if you look closely at the fabric of reality you see it made of funnels, all sort of funnels that move along the arrow of time obeying to  the principle of attrition. What lies at one

Used to the funnels of digital marketing, the funnel of medical R&D looks even more demanding, moving at its own glacial pace

The overall process from idea to product can therefore take from 9 to 16+ years to complete. Furthermore, historically only one in 20 compounds that start the development process ever become marketed drugs. This is not an enterprise for people with a low tolerance for failure or for those who need immediate gratification.”


“In general, the investment needed in discovery to carry out all the work to identify a potential new medicine can range from $25 to $30 million. This is what it takes just to get to Phase 1. Interestingly, these early costs tend to be fairly standard because it generally takes the same number of scientists and similar resources to discover a new drug for rare diseases as it does for drugs to treat the most prevalent conditions. Similarly, Phase 1 testing also tends not to vary among new medicines and so these studies amount to $10–$15 million per compound. At Phase 2, costs vary depending on the information that is needed to justify the major Phase 3 trials. Thus, a Phase 2 program can cost between $60 and $100 million. However, all of the costs to this point are dwarfed by the ultimate Phase 3 program. Before Phase 3, perhaps as many as 500 people have been studied with the new drug. Phase 3, however, involves thousands of patients in many different complex studies and testing for periods that can last for years. The large investment in Phase 3, anywhere from $400 to $800 million, requires full approval at the highest levels of a company.”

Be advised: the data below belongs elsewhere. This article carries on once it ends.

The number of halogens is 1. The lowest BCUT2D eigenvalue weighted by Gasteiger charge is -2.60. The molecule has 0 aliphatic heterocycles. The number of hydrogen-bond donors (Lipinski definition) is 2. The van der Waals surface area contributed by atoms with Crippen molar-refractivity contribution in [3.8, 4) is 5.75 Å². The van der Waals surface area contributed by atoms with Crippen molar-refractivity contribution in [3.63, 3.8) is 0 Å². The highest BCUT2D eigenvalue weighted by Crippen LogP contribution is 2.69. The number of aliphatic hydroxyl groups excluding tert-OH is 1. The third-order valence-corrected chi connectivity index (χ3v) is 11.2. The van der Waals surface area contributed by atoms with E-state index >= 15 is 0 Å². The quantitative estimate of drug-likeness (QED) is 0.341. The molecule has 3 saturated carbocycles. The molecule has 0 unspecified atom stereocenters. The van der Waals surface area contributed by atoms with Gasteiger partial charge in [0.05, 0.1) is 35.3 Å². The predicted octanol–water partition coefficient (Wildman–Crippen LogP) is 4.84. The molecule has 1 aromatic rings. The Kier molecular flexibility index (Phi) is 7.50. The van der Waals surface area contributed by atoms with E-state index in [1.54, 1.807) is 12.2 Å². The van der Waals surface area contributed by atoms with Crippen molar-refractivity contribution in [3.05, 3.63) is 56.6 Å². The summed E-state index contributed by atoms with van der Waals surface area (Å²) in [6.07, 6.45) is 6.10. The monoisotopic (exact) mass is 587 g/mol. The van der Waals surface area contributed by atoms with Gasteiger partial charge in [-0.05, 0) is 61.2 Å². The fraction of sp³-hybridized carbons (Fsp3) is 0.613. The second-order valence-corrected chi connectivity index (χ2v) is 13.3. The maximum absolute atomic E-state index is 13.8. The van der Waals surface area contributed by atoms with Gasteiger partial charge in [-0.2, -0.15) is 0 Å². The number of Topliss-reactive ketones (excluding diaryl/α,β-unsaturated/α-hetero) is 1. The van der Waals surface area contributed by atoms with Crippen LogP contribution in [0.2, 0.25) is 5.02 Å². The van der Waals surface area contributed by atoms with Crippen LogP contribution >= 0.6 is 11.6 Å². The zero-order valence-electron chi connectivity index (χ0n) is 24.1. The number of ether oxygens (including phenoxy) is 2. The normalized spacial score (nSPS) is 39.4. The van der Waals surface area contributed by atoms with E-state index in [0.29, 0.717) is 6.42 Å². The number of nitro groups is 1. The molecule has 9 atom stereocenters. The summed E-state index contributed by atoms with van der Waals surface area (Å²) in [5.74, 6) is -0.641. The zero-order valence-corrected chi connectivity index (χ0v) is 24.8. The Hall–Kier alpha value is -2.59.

John LaMattina “Drug Truths”

Roivant, funded by Softbank. Unbundling and efficiency come to Pharma R&D

“Roivant goes looking for drugs stuck in turnaround—not because of problems with the science, but because of corporate changes-of-plan. “Once we take over those drugs, the same cultural attributes that allowed us to focus on specific drugs rather than general therapeutic categories allow us to focus on the process by which those drugs can be accelerated to the finish line,” Ramaswamy says

Drugome: Roivant has mapped 30,000 potential drugs, 2,000 mechanisms of action, and 10,000 endpoints this way—all from publicly available, mostly free databases.


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